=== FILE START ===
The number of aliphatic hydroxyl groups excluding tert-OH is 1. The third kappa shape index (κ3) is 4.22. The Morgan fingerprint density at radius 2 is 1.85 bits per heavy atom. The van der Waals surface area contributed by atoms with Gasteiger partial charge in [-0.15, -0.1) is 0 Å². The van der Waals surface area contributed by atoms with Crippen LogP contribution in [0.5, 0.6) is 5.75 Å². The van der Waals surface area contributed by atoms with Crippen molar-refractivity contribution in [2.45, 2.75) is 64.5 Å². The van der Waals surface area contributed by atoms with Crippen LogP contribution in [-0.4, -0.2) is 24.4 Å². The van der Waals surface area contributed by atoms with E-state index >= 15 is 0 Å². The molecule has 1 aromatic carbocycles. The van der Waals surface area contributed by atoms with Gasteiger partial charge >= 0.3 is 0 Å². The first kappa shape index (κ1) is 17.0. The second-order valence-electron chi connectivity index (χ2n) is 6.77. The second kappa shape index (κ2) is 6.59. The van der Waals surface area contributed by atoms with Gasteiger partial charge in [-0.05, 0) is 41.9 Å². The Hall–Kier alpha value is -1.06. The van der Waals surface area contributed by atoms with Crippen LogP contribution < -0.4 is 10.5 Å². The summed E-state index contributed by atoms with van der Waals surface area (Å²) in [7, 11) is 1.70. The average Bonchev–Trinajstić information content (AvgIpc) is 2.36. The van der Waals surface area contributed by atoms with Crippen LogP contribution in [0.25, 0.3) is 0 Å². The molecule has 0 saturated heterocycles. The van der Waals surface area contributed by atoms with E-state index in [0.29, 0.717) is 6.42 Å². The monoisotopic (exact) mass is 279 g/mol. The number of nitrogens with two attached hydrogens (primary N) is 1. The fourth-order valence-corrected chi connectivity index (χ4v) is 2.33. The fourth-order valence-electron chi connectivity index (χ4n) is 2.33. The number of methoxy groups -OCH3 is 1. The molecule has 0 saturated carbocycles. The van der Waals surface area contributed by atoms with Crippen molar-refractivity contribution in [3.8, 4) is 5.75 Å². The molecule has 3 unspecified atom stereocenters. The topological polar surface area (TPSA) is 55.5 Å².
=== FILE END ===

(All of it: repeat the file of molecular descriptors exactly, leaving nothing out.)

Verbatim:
The number of aliphatic hydroxyl groups excluding tert-OH is 1. The third kappa shape index (κ3) is 4.22. The Morgan fingerprint density at radius 2 is 1.85 bits per heavy atom. The van der Waals surface area contributed by atoms with Gasteiger partial charge in [-0.15, -0.1) is 0 Å². The van der Waals surface area contributed by atoms with Crippen LogP contribution in [0.5, 0.6) is 5.75 Å². The van der Waals surface area contributed by atoms with Crippen molar-refractivity contribution in [2.45, 2.75) is 64.5 Å². The van der Waals surface area contributed by atoms with Crippen LogP contribution in [-0.4, -0.2) is 24.4 Å². The van der Waals surface area contributed by atoms with E-state index >= 15 is 0 Å². The molecule has 1 aromatic carbocycles. The van der Waals surface area contributed by atoms with Gasteiger partial charge >= 0.3 is 0 Å². The first kappa shape index (κ1) is 17.0. The second-order valence-electron chi connectivity index (χ2n) is 6.77. The second kappa shape index (κ2) is 6.59. The van der Waals surface area contributed by atoms with Gasteiger partial charge in [-0.05, 0) is 41.9 Å². The Hall–Kier alpha value is -1.06. The van der Waals surface area contributed by atoms with Crippen LogP contribution < -0.4 is 10.5 Å². The summed E-state index contributed by atoms with van der Waals surface area (Å²) in [7, 11) is 1.70. The average Bonchev–Trinajstić information content (AvgIpc) is 2.36. The van der Waals surface area contributed by atoms with Crippen LogP contribution in [0.25, 0.3) is 0 Å². The molecule has 0 saturated heterocycles. The van der Waals surface area contributed by atoms with E-state index in [0.29, 0.717) is 6.42 Å². The monoisotopic (exact) mass is 279 g/mol. The number of nitrogens with two attached hydrogens (primary N) is 1. The fourth-order valence-corrected chi connectivity index (χ4v) is 2.33. The fourth-order valence-electron chi connectivity index (χ4n) is 2.33. The number of methoxy groups -OCH3 is 1. The molecule has 0 saturated carbocycles. The van der Waals surface area contributed by atoms with Crippen molar-refractivity contribution in [3.8, 4) is 5.75 Å². The molecule has 3 unspecified atom stereocenters. The topological polar surface area (TPSA) is 55.5 Å².